These little two strokes are so finicky - they never wanna start the same way. Sometimes choke works - other times not so much. Some days, the thing revs up fast and it's smoking - some days it seems sluggish. WTF?

    And my hands. My poor hands! Sometimes just looking at the bike and they are filthy with lines of black under the ends of the nails. Oil gets everywhere. Even locking the bike and funk gets on my hands. Ugh.

    I cuss. A lot.

    Timbone
     
    Holly, Jay dee and Hello Moto! like this.
  8. KCvale

    KCvale Motorized Bicycle Vendor

    Is this your first build?
    And did you start with the cheapest bike and kit you could get?

    Either will screw ya bud, both insures a problem child, and if you are a Rookie, well that is another factor as the first build is always the hardest.

    Rest assured a good kit on a good bike can run for thousands of miles with medium maintenance.
    Heck, I have 45 of them out http://kcsbikes.com/KCsBuilds.asp?motor=2-stroke&Drive=No
    And that is just the stock kit builds.

    In short, not everyone has your problems but I'll bet many others do ;-}
     
  9. 45u

    45u Active Member

    I am happy to say after over 2 1/2 gallons I have had very few problems. I have had some very nice 30 plus mile rides. Most of mine where things breaking and coming loose from vibration. After putting lock nuts, sometimes double nut and welding and bracing things I have very few problems now. I do have to fix my headlight bracket now. I will all so be balancing the crankshaft which I am sure will help a lot. On build two this will all be done before I ever start the motor or ride it.
     
  10. Rob H

    Rob H Member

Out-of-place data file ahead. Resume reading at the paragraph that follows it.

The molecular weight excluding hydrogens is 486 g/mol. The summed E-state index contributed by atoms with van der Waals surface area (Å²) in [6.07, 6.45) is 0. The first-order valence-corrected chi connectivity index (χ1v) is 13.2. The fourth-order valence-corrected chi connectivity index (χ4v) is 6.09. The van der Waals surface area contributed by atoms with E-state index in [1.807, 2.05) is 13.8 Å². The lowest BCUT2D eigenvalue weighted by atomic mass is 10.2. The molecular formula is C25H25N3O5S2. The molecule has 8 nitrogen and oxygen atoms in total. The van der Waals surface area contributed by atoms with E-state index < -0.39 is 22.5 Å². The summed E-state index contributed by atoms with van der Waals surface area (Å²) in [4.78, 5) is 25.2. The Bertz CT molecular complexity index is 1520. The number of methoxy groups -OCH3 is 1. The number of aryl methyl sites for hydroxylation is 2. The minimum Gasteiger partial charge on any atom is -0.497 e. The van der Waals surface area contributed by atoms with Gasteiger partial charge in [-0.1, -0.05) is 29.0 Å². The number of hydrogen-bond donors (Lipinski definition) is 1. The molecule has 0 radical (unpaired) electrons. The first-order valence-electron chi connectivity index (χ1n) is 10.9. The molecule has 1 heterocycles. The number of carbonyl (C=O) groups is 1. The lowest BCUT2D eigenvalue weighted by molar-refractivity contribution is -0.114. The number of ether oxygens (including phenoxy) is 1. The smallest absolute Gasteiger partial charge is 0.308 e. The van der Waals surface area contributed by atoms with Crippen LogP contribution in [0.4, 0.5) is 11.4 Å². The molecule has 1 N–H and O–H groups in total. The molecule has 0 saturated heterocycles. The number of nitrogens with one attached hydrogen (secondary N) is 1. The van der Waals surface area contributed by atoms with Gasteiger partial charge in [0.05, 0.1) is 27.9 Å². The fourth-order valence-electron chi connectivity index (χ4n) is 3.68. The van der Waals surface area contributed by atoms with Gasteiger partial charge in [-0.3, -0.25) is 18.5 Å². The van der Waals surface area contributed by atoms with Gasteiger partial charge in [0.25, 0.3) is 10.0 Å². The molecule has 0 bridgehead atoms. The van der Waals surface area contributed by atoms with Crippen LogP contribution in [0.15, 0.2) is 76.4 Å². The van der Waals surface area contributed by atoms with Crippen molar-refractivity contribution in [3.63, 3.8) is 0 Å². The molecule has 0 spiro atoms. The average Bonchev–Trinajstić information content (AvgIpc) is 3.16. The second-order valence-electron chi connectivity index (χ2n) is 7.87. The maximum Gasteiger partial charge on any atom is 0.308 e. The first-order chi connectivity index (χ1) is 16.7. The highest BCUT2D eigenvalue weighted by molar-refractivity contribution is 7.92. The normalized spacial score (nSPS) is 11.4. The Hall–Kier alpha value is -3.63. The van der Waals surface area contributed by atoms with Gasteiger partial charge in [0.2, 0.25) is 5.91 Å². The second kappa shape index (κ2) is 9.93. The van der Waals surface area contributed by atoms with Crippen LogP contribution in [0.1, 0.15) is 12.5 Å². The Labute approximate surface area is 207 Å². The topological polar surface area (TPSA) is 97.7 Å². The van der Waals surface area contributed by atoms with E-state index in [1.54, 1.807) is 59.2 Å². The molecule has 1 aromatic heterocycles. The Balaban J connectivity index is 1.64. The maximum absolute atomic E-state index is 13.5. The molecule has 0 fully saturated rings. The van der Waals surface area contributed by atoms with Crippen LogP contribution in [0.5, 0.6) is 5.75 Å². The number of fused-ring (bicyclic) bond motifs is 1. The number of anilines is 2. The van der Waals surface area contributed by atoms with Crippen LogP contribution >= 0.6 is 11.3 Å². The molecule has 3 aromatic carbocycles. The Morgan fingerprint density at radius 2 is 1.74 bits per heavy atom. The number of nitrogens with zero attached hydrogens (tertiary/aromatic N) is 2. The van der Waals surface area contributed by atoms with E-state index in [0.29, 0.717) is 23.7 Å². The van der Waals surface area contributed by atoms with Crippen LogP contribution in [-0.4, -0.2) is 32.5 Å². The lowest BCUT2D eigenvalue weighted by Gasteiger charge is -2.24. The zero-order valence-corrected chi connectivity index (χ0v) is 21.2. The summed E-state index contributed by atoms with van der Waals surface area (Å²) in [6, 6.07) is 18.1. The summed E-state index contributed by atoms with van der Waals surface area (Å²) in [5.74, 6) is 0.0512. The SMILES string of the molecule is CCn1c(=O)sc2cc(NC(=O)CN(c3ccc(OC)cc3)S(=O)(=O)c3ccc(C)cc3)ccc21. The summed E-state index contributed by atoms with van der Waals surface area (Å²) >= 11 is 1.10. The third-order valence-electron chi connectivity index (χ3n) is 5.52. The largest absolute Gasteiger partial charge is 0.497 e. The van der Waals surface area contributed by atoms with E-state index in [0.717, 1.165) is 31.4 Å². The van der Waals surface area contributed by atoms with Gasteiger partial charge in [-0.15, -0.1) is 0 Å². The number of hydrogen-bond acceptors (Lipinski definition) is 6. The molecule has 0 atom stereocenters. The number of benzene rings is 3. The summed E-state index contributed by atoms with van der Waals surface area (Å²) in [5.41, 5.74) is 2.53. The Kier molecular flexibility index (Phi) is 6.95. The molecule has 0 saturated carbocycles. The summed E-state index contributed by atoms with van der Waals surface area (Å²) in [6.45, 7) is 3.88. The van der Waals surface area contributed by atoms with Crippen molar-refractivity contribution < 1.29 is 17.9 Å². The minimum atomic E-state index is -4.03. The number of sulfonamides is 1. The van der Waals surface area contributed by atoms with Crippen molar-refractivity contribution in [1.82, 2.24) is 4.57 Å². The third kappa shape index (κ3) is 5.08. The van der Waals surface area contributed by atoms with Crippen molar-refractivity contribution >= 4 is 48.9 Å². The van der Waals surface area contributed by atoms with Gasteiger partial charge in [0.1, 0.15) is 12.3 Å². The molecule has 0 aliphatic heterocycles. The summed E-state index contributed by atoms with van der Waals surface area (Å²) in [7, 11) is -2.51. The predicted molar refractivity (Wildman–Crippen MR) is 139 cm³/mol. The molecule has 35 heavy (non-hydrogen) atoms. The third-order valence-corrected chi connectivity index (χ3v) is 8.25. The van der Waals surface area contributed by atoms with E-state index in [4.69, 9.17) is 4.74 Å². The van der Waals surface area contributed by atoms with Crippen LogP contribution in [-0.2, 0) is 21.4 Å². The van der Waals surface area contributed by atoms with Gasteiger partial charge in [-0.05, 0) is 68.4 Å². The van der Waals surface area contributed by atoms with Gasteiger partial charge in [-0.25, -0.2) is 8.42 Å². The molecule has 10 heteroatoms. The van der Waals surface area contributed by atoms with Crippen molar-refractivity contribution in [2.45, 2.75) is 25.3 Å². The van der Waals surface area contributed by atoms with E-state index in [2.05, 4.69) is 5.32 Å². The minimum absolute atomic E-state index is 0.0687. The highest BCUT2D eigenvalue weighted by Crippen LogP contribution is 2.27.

I'm getting ready to do the same on build 2 as well all stock no problems
     
  11. 45u

    45u Active Member

    For my second build I have a genuine Grubee engine. The engine every one else copied. So far from what I have looked at much better quality. This build is going to be my hot rod.
     
  12. rjs1617

    rjs1617 Guest

    i agree with crassius. if you use better quality parts to start with and properly adjust them you will have few if any problems with parts breaking or striping. if your stripping bolts and threads it means your over tightening them in the first place. i bought a used bike from my local bike shop for ten dollars about 20 years ago. now this bike was incomplete so i got it cheap but had most of the parts i needed here at home and ended up with a $40.10 bike that to this day runs great even motorized. to those who are getting into motorizing your bike be smart and have someone who is good at building wheels go through it and properly tension the spokes and clean and regrease the hubs. it is vitally important to adjust them properly and lock the nuts down to each other and not to the bearings this will get you a long way in your future riding. also ditch those heavy steel hubs, it is Pure B.S. that they are better than aluminum. the steel gets hot and stays hot whereas the aluminum dissipates the heat as you ride. i've ridden mine about 4 miles WOT then jumped off and touched the hub with my bare finger and found them to be barely warm to the touch. proper adjustments will do that not steel hubs and rims. lighter is better and by no means do i mean the most expensive out there. my rims and hubs were low end at the time they were sold on bikes at bike shops not walmart or kmart.